Court rules against EPA on CAFO discharges in big win for farm groups

A federal court ruled yesterday that U.S. EPA cannot require a West Virginia poultry operation to obtain a Clean Water Act permit for its stormwater in what farm groups are calling a major victory.

Judge John Bailey in the U.S. District Court for the Northern District of West Virginia found that discharges from Lois Alt's farm in Old Fields, W.Va., were covered by a Clean Water Act exemption for agricultural stormwater.

"Common sense and plain English lead to the inescapable conclusion that Ms. Alt's poultry operation is 'agricultural' in nature," Bailey wrote, "and that the precipitation-caused runoff from her farmyard is 'stormwater.'"

The case, Alt v. EPA, had been closely watched by both agricultural interests and environmentalists. Farm groups feared that a favorable ruling for EPA would open concentrated animal feeding operations, or CAFOs, to permitting requirements for stormwater discharges. The West Virginia Farm Bureau and the American Farm Bureau Federation joined the lawsuit on behalf of Alt.

Environmental groups that intervened on behalf of EPA said the decision yesterday instead puts the Chesapeake Bay and other waters of the United States in danger of pollution from animal agriculture operations.


"We are disappointed in the court's ruling and are deeply concerned that the ruling will make it more difficult to restore the health of waterways across the country, including the Chesapeake Bay," Potomac Riverkeeper, the West Virginia Rivers Coalition, the Waterkeeper Alliance, the Center for Food Safety, Food and Water Watch, and Earthjustice said in a joint statement.

Alt filed the lawsuit in June 2012 after EPA issued a compliance order for stormwater runoff that it determined to be coming from her CAFO in West Virginia. EPA said dust and manure from the operation's eight poultry confinement houses had settled on the farmyard and had been exposed to precipitation, leading to runoff into local waterways.

The agency told Alt she must obtain a Clean Water Act permit for the discharges or face penalties of up to $37,500 a day.

In court filings, Alt argued she maintained best-management practices and took steps to reduce the amount of manure and litter that would be exposed to rain and snow. She argued the operation didn't require a Clean Water Act permit for the runoff because the law explicitly exempts agricultural stormwater discharge from regulation.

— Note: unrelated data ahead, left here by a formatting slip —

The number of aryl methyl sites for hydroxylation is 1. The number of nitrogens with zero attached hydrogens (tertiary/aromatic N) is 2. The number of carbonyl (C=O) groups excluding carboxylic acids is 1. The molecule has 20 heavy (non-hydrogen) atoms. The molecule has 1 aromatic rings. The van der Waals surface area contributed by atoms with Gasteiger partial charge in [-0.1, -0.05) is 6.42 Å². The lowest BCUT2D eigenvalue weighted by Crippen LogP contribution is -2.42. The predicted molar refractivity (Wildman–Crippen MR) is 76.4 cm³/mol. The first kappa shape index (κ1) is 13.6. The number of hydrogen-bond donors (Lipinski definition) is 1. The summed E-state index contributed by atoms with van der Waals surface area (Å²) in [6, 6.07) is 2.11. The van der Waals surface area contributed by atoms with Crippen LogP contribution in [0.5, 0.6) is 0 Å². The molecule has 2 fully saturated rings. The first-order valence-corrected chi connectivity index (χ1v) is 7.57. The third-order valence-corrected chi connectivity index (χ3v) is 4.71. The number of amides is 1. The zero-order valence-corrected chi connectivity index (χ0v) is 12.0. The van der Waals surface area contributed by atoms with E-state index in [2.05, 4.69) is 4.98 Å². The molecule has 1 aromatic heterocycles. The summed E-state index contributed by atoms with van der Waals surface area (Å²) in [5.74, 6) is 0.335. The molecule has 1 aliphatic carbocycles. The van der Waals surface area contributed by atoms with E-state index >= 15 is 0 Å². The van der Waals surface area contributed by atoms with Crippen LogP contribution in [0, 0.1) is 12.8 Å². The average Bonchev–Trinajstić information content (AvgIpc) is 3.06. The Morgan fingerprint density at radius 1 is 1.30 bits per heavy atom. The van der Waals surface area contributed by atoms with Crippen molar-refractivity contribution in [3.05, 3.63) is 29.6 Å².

But EPA said the stormwater exemption did not apply to the Alt CAFO. The exemption, EPA argued, applied only to areas where manure, litter or process wastewater has specifically been applied in accordance with nutrient management practices, not to areas where they may have inadvertently accumulated during livestock operations.

All runoff from wastes generated on the CAFO production areas -- including the place where animals are confined, the manure storage area and the waste containment area -- required a permit, the agency said.

In March, EPA moved to dismiss the case, arguing that it was moot because the agency had withdrawn the original violation notice that prompted the lawsuit. But Bailey rejected EPA's request because he said such action wouldn't address the central question of whether the agency can force livestock producers to obtain permits for stormwater discharge (Greenwire, April 23).

In his ruling yesterday, Bailey noted that courts have long upheld a broader definition of agricultural stormwater discharge than contained in EPA's 2003 CAFO rule and in its arguments in the Alt case. EPA's argument that the exemption applies only to land application areas is contrary to previous court rulings, he said.

"The only requirement is that the exempt discharge must be agriculture related," Bailey wrote. "It is clear that the incidental manure and litter are related to the raising of the poultry and are therefore related to agriculture."

Bailey further found that even though the manure and litter on the Alt farm originated from the CAFO production area, it cannot be regulated as a point source of pollution because the farmyard where it settled is not part of the livestock operation.

The manure and litter would have remained in place if there had been no precipitation, Bailey said.

"This court declares that the litter and manure which is washed from the Alt farmyard to navigable waters by a precipitation event is an agricultural stormwater discharge and therefore not a point source discharge," Bailey wrote, "thereby rendering it exempt."

The American Farm Bureau Federation applauded the court's decision.

"We are pleased the court flatly rejected EPA's arguments and ruled in favor of Lois Alt," Farm Bureau President Bob Stallman said. "The outcome of this case will benefit thousands of livestock and poultry farmers who run their operations responsibly and who should not have to get a federal permit for ordinary rainwater from their farmyards."

The environmental groups said they would consider "all of our legal options" to respond to the decision.

The groups are "deeply concerned that the ruling will make it more difficult to restore the health of waterways across the country, including the Chesapeake Bay. These waterways have been contaminated by livestock excrement and other pollution from factory farms," they said in a statement. "The court's decision, if it stands, could have devastating impacts on the health of our rivers, streams and lakes and our communities."

In a statement, EPA said it and the Department of Justice "are reviewing the court's decision."

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